Gross earnings up €500 at end of last year - CSO
Gross average earnings were around €500 higher by the end of last year than the same period in 2014.
Average weekly earnings before tax were €712.75 at the end of December - up 1.4pc from the €702.61 a year earlier.
That means gross annual pay was, on average at the end of last year, around €37,063, up from €36,535 at the end of December 2014.
The pace of growth in wages softened as the year drew to a close, easing from the 3.1pc increase seen in the year to the end of September.
Despite this, economists said wage growth was broad-based and across a number of sectors, but some areas saw cuts.
David McNamara of Davy Stockbrokers said further pay gains were expected over the course of this year, which would help boost the economy.
"Looking ahead, the new public pay deal and increases in the national minimum wage suggest that the recent positive trend in wages will continue in 2016, and this should continue to support strong consumer spending growth," he said.
Earnings increased in nine of the 13 sectors, with the biggest increases seen in administrative and support services, which rose to €549.76 on average from €500.42.
The financial, insurance and real estate sector saw the biggest falls, dropping to €1,029.58 from €1,076.12.
Those working in the information and communications sector, which includes those in publishing, software publishing and sound recording, earn gross weekly pay of €1,075.03 on average, or €55,901 per year. The lowest paid sector is accommodation and food services, which includes hotels and restaurants, with average weekly earnings of €321.51, or €16,718 per year.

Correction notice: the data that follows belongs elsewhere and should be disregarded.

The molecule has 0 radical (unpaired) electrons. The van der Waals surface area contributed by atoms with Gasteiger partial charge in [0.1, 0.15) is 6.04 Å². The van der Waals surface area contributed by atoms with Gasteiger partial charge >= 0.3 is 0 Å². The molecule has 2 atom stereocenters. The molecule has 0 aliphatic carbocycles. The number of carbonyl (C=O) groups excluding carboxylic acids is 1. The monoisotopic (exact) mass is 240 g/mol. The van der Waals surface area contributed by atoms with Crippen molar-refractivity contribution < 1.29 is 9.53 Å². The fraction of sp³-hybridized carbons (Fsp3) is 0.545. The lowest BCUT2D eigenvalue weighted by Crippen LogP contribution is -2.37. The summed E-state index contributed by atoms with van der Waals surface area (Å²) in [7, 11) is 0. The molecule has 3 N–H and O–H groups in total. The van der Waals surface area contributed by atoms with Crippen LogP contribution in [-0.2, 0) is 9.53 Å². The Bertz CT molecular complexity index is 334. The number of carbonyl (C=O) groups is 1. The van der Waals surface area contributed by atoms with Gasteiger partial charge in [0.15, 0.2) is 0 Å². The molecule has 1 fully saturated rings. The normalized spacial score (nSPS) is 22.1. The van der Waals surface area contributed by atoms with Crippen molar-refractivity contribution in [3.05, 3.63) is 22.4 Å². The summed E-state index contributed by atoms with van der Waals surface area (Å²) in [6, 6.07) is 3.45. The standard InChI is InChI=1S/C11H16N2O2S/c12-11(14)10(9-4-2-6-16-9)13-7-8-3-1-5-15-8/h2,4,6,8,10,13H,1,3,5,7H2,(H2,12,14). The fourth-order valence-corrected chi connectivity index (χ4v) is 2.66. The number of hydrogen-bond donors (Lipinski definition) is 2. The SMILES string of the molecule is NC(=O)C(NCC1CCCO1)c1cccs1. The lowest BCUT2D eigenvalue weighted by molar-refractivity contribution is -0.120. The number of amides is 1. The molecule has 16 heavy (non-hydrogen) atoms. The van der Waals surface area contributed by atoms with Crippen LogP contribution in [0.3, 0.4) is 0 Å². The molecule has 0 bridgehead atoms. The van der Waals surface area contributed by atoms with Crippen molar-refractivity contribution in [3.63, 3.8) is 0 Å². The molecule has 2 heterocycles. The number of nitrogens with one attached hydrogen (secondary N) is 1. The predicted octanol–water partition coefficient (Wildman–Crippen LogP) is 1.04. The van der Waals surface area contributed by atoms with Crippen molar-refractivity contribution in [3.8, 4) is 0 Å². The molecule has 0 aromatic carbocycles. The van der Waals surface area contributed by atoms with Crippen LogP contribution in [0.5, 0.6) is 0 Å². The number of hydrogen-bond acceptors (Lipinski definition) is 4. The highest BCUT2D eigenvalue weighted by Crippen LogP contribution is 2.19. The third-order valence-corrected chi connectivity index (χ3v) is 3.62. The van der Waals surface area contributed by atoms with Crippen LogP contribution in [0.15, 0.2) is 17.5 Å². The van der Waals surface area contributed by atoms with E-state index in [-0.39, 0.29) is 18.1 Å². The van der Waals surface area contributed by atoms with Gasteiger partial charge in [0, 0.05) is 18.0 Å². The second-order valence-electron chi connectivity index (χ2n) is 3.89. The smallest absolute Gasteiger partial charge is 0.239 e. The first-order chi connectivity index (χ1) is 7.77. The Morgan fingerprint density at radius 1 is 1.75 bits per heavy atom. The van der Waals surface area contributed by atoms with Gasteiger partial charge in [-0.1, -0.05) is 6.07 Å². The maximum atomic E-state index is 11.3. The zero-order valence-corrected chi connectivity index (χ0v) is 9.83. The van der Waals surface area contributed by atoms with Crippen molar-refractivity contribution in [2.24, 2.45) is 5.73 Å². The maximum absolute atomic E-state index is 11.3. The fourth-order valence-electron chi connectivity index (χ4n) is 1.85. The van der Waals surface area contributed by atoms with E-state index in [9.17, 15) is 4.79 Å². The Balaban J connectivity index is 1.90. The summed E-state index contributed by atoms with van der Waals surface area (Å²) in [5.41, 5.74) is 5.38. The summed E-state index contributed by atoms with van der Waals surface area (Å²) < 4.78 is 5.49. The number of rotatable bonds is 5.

The outgoing Government boosted take home pay in Budget 2016 through cuts to the Universal Social Charge (USC), including a reduction in the top rate from 7pc to 5.5pc.
Fine Gael has promised to abolish the USC if voters re-elect it today, while Fianna Fáil has promised to reform it. Sinn Féin wishes to retain the levy, saying it is fundamental for public services, as does the Social Democrats, while Renua wants to abolish the USC self- employed rate.
The Central Statistics Office data, however, does not take account of tax changes as they are gross figures.
Average weekly earnings in the public sector rose by 2.2pc last year. Six of the seven sub sectors had annual increases, with the semi-state sector and gardaí recording the biggest jumps.